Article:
Secret KTM Moto2 Race Bike Breaks Cover

KTM has surprised the Grand Prix world by announcing that they have built a complete Moto2 bike, together with their partner WP Suspension. The Austrian manufacturer is to give the bike its first rollout at Almeria this week, and announced the existence of the bike on Sunday. KTM have decided to view Moto2 as part of a wider strategy in Grand Prix. After the success of their Moto3 project, and with their MotoGP project due to make its debut in 2017, having a representative in the intermediate class would provide a path for KTM to bring young talent through the ranks. That strategy is already being played out in part the Ajo team, who run the factory Red Bull KTM project in Moto3, and run 2015 world champion Johann Zarco in Moto2. The Ajo team are the logical partners for KTM when they enter MotoGP next season.

XXX: The 2016 Suzuki GSX-RR MotoGP Race Bike

These are the first images of the 2016 Suzuki GSX-RR MotoGP race bike from the Japanese manufacturer, the same machine that is currently lapping around the Sepang International Circuit this week for MotoGP’s first official test of 2016. As you can see, not much has changed visually, though obviously a lot of the development has occurred beneath the fairings of the Suzuki GSX-RR. What we can see though are subtle changes to the twin-spar aluminum frame, which has now been completely filled in on both sides. Also, there is a new and modified air ducts on the side fairings, likely for extra cooling – on the left side, it’s near the top of the bike, while on the right side, the lower ducts has been enlarged to expose the exhaust header more. The shape of the exhaust has also changed, making for a more sweeping design.

Casey Stoner’s First Day Back at Ducati Was A Success

www.youtube.com/watch?v=fi5yZ_6OS2s

Casey Stoner got the first testing miles of his return to Ducati under his belt on Saturday. The Australian started slowly and steadily, doing a lot of short runs to get a feel for the Ducati Desmosedici GP15, on which he spent most of the day, before upping the pace later in the afternoon. Journalists present at the test said Stoner looked a little stiff in his early laps, not getting either elbow or knee down, but soon started to relax, and look more like his old self. He had every reason to be wary: the last time Stoner rode a race bike on the road was during the Suzuka 8 Hours, where a throttle cable malfunction saw him thrown from the bike, injuring his scapula and tibia in the process.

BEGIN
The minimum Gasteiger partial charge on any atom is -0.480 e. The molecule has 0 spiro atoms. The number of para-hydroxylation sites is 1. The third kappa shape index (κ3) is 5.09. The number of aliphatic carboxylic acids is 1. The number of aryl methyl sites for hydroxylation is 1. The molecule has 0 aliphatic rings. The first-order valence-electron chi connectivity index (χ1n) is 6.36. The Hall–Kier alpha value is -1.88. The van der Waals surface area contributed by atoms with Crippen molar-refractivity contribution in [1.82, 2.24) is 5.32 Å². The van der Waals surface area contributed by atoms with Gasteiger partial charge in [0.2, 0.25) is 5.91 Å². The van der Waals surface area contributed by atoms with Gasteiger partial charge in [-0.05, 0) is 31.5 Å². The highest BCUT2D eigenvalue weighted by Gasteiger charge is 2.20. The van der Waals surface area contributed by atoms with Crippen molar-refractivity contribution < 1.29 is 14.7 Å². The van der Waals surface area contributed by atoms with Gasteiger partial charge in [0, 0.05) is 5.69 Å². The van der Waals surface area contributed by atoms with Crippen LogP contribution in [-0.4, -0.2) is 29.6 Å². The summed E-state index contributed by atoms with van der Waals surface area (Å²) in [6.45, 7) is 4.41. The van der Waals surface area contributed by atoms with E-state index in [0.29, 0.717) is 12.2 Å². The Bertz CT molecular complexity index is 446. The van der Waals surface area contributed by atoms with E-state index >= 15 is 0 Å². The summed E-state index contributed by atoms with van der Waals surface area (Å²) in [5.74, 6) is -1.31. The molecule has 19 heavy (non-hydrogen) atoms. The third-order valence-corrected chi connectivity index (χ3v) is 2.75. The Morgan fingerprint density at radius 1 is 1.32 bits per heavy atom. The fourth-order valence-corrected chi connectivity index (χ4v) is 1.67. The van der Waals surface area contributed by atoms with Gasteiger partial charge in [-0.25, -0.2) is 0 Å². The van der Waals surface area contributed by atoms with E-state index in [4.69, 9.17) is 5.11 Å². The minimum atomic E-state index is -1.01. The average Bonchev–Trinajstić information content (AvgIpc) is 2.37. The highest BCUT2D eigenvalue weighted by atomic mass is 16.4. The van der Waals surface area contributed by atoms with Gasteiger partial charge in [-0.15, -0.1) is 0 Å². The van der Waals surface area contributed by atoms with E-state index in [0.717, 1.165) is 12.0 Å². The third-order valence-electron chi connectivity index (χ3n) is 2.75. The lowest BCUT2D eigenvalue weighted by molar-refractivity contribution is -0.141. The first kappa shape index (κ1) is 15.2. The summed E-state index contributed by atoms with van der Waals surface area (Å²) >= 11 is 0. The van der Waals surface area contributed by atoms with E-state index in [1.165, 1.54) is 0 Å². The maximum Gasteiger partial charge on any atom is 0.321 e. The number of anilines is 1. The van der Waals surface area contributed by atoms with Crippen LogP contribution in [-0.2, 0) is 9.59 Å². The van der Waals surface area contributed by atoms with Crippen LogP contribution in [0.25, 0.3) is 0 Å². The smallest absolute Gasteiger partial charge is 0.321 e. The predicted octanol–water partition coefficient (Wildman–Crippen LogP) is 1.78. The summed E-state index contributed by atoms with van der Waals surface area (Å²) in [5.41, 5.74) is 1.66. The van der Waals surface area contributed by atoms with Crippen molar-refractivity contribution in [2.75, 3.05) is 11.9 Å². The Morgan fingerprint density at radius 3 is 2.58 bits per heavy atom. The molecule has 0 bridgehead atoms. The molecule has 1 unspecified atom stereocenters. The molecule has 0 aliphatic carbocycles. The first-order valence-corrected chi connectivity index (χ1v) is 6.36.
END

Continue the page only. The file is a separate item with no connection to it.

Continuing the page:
Six New MV Agusta Models Will Debut in 2016

Another more tidbit of news to come from the 2016 MV Agusta Brutale press launch (read the review here), is word from CEO Giovanni Castiglioni that MV Agusta will unveil six new models this year, ahead of the 2016 EICMA show. Castiglioni wouldn’t say which three models it would be, though he made hint with the above slide that three of them would be naked sport bikes, while the other three new models would be fully faired sport bikes. With these hints, it makes the guessing game fairly straight forward. We already broke the news to you that an updated Brutale 675 would debut in Q2 2016, with new Dragster 800 and Brutale 800 RR models soon to follow, with MV Agusta’s updated 798cc three-cylinder engine that now meets Euro4 emission standards.

Ride Review: 2016 MV Agusta Brutale 800

It seemed when MV Agusta debuted only a solitary machine at the 2015 EICMA show, the MV Agusta Brutale 800, with less power, more weight, and subtle design revision, that the Varese-based company had taken a step backwards from its forward progress. Now that we have had the opportunity to ride the machine in Málaga, Spain – we can see that is not the case. The new Brutale 800 signals an elevation of MV Agusta, from a brand with a shiny veneer and little beneath the surface, to a motorcycle company that can not only tug on the heartstrings of our moto-lust, but can also pique our more reasonable senses into seeing the substance beyond the glossy paint and subtle lines. Quite simply put, the 2016 MV Agusta Brutale 800 is the best machine to come from Varese.